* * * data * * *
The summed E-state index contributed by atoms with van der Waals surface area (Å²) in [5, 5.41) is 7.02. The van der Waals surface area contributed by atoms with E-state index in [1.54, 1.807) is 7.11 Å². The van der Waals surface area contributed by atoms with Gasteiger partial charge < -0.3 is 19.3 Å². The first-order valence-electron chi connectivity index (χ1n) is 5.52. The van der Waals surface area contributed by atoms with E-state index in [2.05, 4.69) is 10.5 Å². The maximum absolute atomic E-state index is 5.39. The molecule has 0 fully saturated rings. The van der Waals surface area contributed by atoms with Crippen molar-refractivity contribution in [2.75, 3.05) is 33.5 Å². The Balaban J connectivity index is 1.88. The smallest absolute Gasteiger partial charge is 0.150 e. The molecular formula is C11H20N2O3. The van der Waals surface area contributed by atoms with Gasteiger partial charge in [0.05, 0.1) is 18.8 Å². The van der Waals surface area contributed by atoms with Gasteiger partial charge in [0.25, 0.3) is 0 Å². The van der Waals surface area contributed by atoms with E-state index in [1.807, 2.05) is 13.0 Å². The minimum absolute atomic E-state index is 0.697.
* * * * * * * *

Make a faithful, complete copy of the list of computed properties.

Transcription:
The summed E-state index contributed by atoms with van der Waals surface area (Å²) in [5, 5.41) is 7.02. The van der Waals surface area contributed by atoms with E-state index in [1.54, 1.807) is 7.11 Å². The van der Waals surface area contributed by atoms with Gasteiger partial charge < -0.3 is 19.3 Å². The first-order valence-electron chi connectivity index (χ1n) is 5.52. The van der Waals surface area contributed by atoms with E-state index in [2.05, 4.69) is 10.5 Å². The maximum absolute atomic E-state index is 5.39. The molecule has 0 fully saturated rings. The van der Waals surface area contributed by atoms with Crippen molar-refractivity contribution in [2.75, 3.05) is 33.5 Å². The Balaban J connectivity index is 1.88. The smallest absolute Gasteiger partial charge is 0.150 e. The molecular formula is C11H20N2O3. The van der Waals surface area contributed by atoms with Gasteiger partial charge in [0.05, 0.1) is 18.8 Å². The van der Waals surface area contributed by atoms with Gasteiger partial charge in [0.25, 0.3) is 0 Å². The van der Waals surface area contributed by atoms with E-state index in [1.807, 2.05) is 13.0 Å². The minimum absolute atomic E-state index is 0.697.